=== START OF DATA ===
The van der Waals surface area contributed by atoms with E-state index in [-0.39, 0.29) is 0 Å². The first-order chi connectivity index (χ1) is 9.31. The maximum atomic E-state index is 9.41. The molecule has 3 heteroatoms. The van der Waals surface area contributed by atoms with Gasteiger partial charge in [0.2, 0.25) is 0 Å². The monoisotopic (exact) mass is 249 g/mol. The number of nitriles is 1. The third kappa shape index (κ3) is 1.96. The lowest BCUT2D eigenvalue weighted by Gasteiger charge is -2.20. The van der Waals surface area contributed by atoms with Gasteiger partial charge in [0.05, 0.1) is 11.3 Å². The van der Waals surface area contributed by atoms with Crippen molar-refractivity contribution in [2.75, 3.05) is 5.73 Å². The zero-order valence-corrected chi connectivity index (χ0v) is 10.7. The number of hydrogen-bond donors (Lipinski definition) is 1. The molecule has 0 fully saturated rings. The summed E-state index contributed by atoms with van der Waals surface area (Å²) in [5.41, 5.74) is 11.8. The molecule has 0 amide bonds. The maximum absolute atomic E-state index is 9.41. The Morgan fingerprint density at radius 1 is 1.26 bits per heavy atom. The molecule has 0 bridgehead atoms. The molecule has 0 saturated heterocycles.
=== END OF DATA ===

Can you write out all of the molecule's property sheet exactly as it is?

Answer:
The van der Waals surface area contributed by atoms with E-state index in [-0.39, 0.29) is 0 Å². The first-order chi connectivity index (χ1) is 9.31. The maximum atomic E-state index is 9.41. The molecule has 3 heteroatoms. The van der Waals surface area contributed by atoms with Gasteiger partial charge in [0.2, 0.25) is 0 Å². The monoisotopic (exact) mass is 249 g/mol. The number of nitriles is 1. The third kappa shape index (κ3) is 1.96. The lowest BCUT2D eigenvalue weighted by Gasteiger charge is -2.20. The van der Waals surface area contributed by atoms with Gasteiger partial charge in [0.05, 0.1) is 11.3 Å². The van der Waals surface area contributed by atoms with Crippen molar-refractivity contribution in [2.75, 3.05) is 5.73 Å². The zero-order valence-corrected chi connectivity index (χ0v) is 10.7. The number of hydrogen-bond donors (Lipinski definition) is 1. The molecule has 0 fully saturated rings. The summed E-state index contributed by atoms with van der Waals surface area (Å²) in [5.41, 5.74) is 11.8. The molecule has 0 amide bonds. The maximum absolute atomic E-state index is 9.41. The Morgan fingerprint density at radius 1 is 1.26 bits per heavy atom. The molecule has 0 bridgehead atoms. The molecule has 0 saturated heterocycles.